One would think that a band that has been around since 1999 would be trying to evolve or be trying something new by now. That is not the case whatsoever with the 13-year-old melodic hardcore band No Bragging Rights. Their latest album, Cycles, is far from inventive and does little to further the band’s sound. However, that doesn’t stop it from being enjoyable at points despite its many flaws. When they are at their very best they can create some intense, invigorating, and catchy punk rock, but when they are at their worst, the result is sappy and boring music.
Let’s get the bad out of the way first. The biggest issue with Cycles is that it can be very repetitive since the band does very little to branch out from their well-established melodic hardcore sound, and this leads to the album being a tedious listen at times. Nearly every track follows the same structure of going from a screamed verse to a cleanly sung chorus to a chugging breakdown to a finale that combines all of these elements. By the end of the record, it can be more than a little tiresome. Because of this, by the time the last three tracks, “Repeater,” “The Prequel” and “Ascensions” come on, the listener has not only heard the exact same song seven times before, but they have also heard the same song done better several times before.
That’s not the say that the band doesn’t do their style well, but the lack of variation definitely makes the weaker songs really stand out. “Cycles” and “Not My Salvation” are two songs that definitely illustrate this, especially since they are right next to each other in the tracklist. The former is an overproduced, breakdown-heavy and corny rant about vocalist Mike Perez’s daddy issues, and features lyrical gems like, “You couldn’t hold my hand / Because your hand was on a bottle.” On the other hand, the latter is done in almost the exact same style, but this time is executed to near perfection. The song still has similar lyrical themes of strength, but it actually succeeds by coming off as positive rather than embarrassingly straightforward. Musically, it sounds great too. The production does a good job of balancing out the singing and screaming, the vocals themselves sound really awesome, drummer Martin Alcedo gives an absolutely furious performance, and the guitars are simple but very effective as well as delightfully catchy. But while all of this creates a track that is really good, it also highlights how weak the previous track is in comparison.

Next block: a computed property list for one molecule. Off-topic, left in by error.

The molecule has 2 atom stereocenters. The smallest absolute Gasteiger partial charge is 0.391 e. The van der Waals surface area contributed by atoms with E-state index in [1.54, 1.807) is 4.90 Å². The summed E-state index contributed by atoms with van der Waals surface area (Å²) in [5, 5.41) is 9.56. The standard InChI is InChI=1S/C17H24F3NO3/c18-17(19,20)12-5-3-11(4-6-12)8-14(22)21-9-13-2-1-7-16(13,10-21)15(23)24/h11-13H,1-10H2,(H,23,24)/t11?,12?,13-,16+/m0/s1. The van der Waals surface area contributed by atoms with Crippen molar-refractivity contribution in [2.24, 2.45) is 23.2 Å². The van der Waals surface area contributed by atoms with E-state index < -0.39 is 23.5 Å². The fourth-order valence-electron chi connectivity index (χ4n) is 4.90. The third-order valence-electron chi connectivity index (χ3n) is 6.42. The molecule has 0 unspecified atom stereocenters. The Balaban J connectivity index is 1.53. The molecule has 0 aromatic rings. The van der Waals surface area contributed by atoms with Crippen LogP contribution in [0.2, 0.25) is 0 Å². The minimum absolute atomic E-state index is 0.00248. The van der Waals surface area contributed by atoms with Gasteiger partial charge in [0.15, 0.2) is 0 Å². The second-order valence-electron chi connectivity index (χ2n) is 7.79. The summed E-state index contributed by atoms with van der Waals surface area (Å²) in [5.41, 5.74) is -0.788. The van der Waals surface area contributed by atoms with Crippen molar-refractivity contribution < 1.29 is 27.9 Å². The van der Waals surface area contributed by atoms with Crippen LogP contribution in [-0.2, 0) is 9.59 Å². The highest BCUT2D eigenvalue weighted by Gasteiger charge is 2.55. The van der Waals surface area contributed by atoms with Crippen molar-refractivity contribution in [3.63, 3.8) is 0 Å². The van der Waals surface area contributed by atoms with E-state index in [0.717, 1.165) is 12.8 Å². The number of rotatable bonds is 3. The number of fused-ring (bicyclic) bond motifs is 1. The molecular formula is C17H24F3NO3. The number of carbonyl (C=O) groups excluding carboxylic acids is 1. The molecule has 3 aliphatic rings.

But if you can get past all of those negatives, there are certainly moments to be enjoyed. Opener “The Advent of Change” is a quality introduction to No Bragging Rights’ style with great guitar tones, an invigorating riff, and some of Perez’s best vocals on the entire album. The song is also surprisingly strong from a songwriting standpoint, as the chorus is catchy while maintaining the band’s cathartic nature, and the track doesn’t follow the usual structure, which is definitely a good thing. “Hope Theory” is another example of the band at their best. This time, the instrumentation steals the show with another fantastic performance behind the kit from Alcedo and soaring guitars that really give the chorus some added melody and depth. After that, there are definitely some more standouts (especially “Appraisals and Omissions” and “Legacy”), but there’s really not a lot to say about them other than that they are done in the band’s typical style and performed at a higher level than most of the album’s other songs.
There is certainly some enjoyment to be had on this particular effort from No Bragging Rights. However, when the album’s repetitive nature combines with the fact that some songs are clearly stronger than others, it’s hard to not feel that Cycles would have been better off as a five or six-song EP rather than a full length.